Johnny o Graidie
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Pete Shepheard from Balmalcolm, Fife: On Autumn Harvest ah010: Old Songs & Bothy Ballads: Hurrah Boys Hurrah! Live from the Fife Traditional Singing Festival May 2010.

The hero of this fine old ballad is known by various names - Johnny Cock in the borders, Johnnie o Braidislee, Johnie o Cocklesmuir and in Jeannie Robertson's Aberdeenshire version as Johnnie the Brine. Francis James Child was particularly keen on the ballad for which he includes 13 texts and two tunes in his English and Scottish Popular Ballads and he refers to it as this precious specimen of the unspoiled traditional ballad. Bronson includes 15 versions. Almost all the known versions have been collected in Scotland (all of Bronson's 15 versions) and it is still part of the living tradition with traditional singers from Fife to Aberdeenshire and to the Borders continuing to provide fresh variants. The version sung here is more or less as collected by Pete in 1968 near Cupar, Fife from Willie Stewart a traveller aged around 25 at the time who learned the song from his father Dights (David) Stewart (Child 114, GD 2.250, Roud 69).

1: Johnnie arose on a May, May morn,
He called for water tae wash his hands;
Saying, "Lowse tae me ma twa grue hounds,
That lie bound in iron bands, bands,
That lie bound in iron bands."

2: Johnnie's mother was a-standing by,
And a tear cam tae her ee;
Sayin, "Dinna ye gang doun by yone merry green woods,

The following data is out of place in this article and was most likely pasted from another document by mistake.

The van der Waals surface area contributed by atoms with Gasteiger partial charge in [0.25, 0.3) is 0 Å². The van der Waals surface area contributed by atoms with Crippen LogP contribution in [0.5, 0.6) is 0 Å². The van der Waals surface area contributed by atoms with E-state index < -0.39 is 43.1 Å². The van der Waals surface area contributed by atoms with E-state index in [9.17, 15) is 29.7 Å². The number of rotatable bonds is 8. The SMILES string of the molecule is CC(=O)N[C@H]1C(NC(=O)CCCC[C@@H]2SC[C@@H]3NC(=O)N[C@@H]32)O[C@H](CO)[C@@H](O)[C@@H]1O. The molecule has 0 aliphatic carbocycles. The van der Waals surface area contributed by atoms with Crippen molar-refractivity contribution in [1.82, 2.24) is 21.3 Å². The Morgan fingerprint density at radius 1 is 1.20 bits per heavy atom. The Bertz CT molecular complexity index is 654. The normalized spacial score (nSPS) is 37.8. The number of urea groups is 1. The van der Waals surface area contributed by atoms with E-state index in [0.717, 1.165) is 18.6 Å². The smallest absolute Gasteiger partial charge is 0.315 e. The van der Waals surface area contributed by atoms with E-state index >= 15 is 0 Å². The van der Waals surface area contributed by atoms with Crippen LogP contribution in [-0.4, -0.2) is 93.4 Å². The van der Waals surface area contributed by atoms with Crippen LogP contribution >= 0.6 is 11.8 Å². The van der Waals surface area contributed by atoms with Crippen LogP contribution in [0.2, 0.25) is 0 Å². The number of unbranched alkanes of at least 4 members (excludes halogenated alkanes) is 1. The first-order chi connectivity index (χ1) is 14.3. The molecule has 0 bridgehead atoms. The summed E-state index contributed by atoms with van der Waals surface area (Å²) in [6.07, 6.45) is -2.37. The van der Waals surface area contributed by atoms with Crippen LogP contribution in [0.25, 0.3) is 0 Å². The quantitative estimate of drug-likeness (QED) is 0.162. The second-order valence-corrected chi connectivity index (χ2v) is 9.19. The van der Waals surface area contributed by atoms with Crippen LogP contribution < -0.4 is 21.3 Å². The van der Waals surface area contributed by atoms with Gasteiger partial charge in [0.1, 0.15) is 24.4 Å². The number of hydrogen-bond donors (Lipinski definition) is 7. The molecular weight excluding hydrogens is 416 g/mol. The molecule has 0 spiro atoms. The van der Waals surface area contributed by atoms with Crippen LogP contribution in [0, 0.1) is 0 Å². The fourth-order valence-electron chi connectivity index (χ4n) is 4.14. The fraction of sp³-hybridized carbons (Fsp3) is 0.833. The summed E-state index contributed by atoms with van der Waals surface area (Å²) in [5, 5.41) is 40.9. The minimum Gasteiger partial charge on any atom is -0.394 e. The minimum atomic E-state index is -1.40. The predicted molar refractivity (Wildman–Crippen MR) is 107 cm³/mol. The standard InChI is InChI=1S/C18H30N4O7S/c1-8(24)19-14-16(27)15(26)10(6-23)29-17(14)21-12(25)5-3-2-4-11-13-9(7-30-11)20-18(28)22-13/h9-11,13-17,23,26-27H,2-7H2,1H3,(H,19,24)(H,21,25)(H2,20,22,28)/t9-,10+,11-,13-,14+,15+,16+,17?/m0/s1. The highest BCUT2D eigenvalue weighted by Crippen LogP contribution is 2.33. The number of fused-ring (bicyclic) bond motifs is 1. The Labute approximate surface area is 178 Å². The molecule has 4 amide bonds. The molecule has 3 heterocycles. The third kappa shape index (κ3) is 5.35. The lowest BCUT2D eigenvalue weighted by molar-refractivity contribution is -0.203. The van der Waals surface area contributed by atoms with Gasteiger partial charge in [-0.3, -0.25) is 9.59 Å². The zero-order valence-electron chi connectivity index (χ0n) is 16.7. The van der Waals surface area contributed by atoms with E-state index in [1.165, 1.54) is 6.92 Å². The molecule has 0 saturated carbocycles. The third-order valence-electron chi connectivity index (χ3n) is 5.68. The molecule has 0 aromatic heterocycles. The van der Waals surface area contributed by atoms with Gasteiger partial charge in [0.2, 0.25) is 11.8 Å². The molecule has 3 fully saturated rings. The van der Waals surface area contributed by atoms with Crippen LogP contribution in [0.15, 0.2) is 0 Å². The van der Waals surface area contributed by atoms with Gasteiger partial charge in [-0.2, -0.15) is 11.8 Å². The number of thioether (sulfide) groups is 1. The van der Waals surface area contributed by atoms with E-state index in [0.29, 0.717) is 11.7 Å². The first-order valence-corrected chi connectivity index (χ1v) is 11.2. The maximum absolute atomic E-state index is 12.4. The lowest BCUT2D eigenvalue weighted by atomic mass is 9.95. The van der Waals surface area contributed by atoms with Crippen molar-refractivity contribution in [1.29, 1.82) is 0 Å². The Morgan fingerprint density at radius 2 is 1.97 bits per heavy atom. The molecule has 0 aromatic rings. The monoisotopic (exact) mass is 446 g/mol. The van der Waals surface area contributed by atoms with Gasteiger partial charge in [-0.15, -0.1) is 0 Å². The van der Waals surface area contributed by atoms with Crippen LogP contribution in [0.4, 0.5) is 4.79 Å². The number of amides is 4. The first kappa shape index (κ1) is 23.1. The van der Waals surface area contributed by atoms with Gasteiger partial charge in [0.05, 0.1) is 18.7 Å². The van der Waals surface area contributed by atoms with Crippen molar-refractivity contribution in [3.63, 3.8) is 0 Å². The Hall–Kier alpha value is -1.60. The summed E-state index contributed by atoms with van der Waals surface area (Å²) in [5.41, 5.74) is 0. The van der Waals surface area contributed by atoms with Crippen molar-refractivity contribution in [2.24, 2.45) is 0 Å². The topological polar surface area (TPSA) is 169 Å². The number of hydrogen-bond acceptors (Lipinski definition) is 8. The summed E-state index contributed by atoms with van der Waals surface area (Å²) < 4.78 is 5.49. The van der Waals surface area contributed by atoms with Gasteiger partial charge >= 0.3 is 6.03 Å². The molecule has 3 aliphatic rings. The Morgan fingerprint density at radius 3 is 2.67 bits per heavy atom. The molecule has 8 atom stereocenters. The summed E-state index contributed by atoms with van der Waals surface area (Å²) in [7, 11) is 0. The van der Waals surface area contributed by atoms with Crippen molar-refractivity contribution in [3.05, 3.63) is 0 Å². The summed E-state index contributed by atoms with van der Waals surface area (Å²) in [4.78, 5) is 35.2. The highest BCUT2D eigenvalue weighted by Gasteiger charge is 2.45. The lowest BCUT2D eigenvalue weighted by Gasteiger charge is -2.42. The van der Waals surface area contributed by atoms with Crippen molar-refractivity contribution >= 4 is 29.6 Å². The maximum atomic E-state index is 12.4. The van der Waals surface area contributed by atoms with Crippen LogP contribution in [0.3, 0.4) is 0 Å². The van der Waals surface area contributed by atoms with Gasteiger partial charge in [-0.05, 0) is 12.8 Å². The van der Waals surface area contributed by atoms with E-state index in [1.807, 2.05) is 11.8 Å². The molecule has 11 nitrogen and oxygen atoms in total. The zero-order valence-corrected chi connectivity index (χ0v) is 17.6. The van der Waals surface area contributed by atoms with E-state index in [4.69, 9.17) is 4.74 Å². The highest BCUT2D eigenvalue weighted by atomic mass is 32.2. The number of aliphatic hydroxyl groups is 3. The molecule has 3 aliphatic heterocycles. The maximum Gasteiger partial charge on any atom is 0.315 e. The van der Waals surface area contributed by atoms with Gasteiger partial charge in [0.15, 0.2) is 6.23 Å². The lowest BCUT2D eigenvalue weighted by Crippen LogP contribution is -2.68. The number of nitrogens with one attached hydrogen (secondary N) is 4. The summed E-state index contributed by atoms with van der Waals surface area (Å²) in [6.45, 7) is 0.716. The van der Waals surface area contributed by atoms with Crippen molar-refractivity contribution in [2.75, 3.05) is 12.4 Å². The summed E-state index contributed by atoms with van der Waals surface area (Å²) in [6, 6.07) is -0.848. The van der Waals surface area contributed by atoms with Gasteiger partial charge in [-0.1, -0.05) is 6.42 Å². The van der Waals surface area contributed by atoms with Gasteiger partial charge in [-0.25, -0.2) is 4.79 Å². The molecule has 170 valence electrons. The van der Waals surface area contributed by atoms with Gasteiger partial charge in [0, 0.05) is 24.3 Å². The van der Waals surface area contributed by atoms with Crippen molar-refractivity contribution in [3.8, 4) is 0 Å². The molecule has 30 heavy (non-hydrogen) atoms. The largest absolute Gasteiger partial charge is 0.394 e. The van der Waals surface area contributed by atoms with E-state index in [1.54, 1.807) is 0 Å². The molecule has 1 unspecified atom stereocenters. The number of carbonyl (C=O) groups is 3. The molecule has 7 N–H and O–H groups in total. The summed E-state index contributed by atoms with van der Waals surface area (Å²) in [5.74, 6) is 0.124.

Or your heid it will be set free, set free
Or your heid it will be set free."

3: But Johnny he's awa doun be Monymusk,
An by thon whinnie knowe,
And there he spied a young roe deer,
She was eating a bush o broom, o broom
She was eating a bush o broom.

4: He's taen his arrow fae his back.
And his bow fae aff his side,
Saying, "If my arrow does prove true,
I'll spoil that young deer's pride, her pride
I'll spoil that young deer's pride."

5: And the very first arrow he fired at her,
He wounded her on the side,
And atween the water and the woods,
His twa dogs laid her pride, her pride,
His twa dogs laid her pride.

6: And they ate so much o the venison,
And they drank sae much of her bleed;
That Johnny and his twa grey hounds
Lay a-sleep as they were deid, were deid,
Lay a-sleep as they were deid.

7: Then by there cam a silly auld man,
And an ill death may he dee;
For he's awa and he's telt the foresters,
That the poacher he did see, did see,
That the poacher he did see.

8: Then up and spak the eldest forester,
The eldest amangst them aa;
Saying, "If that is John o Graidie," he says,
Then we'd better leave him a-be, a-be,
Then we'd better leave him a-be."

9: Then up and spak the youngest forester,
He was Johnny's sister's son;
"If that be Johnny o Graidie," he says,
"Then his heid will come wi me, wi me
Then his heid will come wi me."

10: And as he's gaed doun be Monymusk,
And by thon bunch o scroggs;
It was there he spied the poacher bold,
Laid asleep atween twa dogs, twa dogs,
Laid asleep atween twa dogs.

11: Now the very first arrow he fired at him,
He wounded him on the thigh;
And the very next arrow he fired at him,
His hert’s blood blinned his eye, his eye,
His hert’s blood blined his eye.

12: "Is there a bird into this forest,
That would carry the tidings hame,
That would go up an tell my mother dear,
Johnny o Graidie's deid an gane, an gane,
Johnny o Graidie's deid an gane?"

13: Then up an spak the robin bird,
The sma'est amangst them aa,
Saying, "I'll go an I'll tell your mother dear,
John o Graidie's deid and awa, awa,
John o Graidie's deid and awa."

14: For I'll tell her a story she'll believe that's true,
I'll carry the tidings hame,
That the poacher boy fae Monymusk,
He is laid as cold as stone, as stone,
He is laid as cold as stone."

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